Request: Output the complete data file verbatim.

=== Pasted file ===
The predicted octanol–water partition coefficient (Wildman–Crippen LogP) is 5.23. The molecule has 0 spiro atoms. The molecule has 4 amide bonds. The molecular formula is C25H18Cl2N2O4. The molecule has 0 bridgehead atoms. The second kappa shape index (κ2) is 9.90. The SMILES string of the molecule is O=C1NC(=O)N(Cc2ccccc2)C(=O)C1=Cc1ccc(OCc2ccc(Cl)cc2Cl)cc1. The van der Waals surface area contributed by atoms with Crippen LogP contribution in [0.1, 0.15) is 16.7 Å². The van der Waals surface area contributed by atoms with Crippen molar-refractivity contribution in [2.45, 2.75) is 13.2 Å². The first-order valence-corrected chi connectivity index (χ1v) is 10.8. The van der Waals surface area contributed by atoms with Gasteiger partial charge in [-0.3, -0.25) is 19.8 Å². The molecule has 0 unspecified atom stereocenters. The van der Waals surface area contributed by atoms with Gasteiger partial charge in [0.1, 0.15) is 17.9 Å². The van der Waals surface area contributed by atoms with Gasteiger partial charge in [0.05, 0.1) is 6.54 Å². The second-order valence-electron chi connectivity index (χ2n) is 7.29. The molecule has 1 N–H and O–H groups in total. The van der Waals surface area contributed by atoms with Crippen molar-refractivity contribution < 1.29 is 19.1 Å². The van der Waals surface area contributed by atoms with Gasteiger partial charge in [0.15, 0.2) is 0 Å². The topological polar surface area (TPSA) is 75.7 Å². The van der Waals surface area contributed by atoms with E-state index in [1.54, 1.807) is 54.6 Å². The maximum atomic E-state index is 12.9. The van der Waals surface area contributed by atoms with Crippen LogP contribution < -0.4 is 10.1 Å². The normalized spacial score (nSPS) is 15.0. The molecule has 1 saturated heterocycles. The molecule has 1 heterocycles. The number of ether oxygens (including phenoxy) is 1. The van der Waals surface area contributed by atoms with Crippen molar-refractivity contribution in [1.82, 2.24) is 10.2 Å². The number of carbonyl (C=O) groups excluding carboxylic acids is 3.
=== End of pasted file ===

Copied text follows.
The predicted octanol–water partition coefficient (Wildman–Crippen LogP) is 5.23. The molecule has 0 spiro atoms. The molecule has 4 amide bonds. The molecular formula is C25H18Cl2N2O4. The molecule has 0 bridgehead atoms. The second kappa shape index (κ2) is 9.90. The SMILES string of the molecule is O=C1NC(=O)N(Cc2ccccc2)C(=O)C1=Cc1ccc(OCc2ccc(Cl)cc2Cl)cc1. The van der Waals surface area contributed by atoms with Crippen LogP contribution in [0.1, 0.15) is 16.7 Å². The van der Waals surface area contributed by atoms with Crippen molar-refractivity contribution in [2.45, 2.75) is 13.2 Å². The first-order valence-corrected chi connectivity index (χ1v) is 10.8. The van der Waals surface area contributed by atoms with Gasteiger partial charge in [-0.3, -0.25) is 19.8 Å². The molecule has 0 unspecified atom stereocenters. The van der Waals surface area contributed by atoms with Gasteiger partial charge in [0.1, 0.15) is 17.9 Å². The van der Waals surface area contributed by atoms with Gasteiger partial charge in [0.05, 0.1) is 6.54 Å². The second-order valence-electron chi connectivity index (χ2n) is 7.29. The molecule has 1 N–H and O–H groups in total. The van der Waals surface area contributed by atoms with Crippen molar-refractivity contribution < 1.29 is 19.1 Å². The van der Waals surface area contributed by atoms with Gasteiger partial charge in [0.15, 0.2) is 0 Å². The topological polar surface area (TPSA) is 75.7 Å². The van der Waals surface area contributed by atoms with E-state index in [1.54, 1.807) is 54.6 Å². The maximum atomic E-state index is 12.9. The van der Waals surface area contributed by atoms with Crippen LogP contribution < -0.4 is 10.1 Å². The normalized spacial score (nSPS) is 15.0. The molecule has 1 saturated heterocycles. The molecule has 1 heterocycles. The number of ether oxygens (including phenoxy) is 1. The van der Waals surface area contributed by atoms with Crippen molar-refractivity contribution in [1.82, 2.24) is 10.2 Å². The number of carbonyl (C=O) groups excluding carboxylic acids is 3.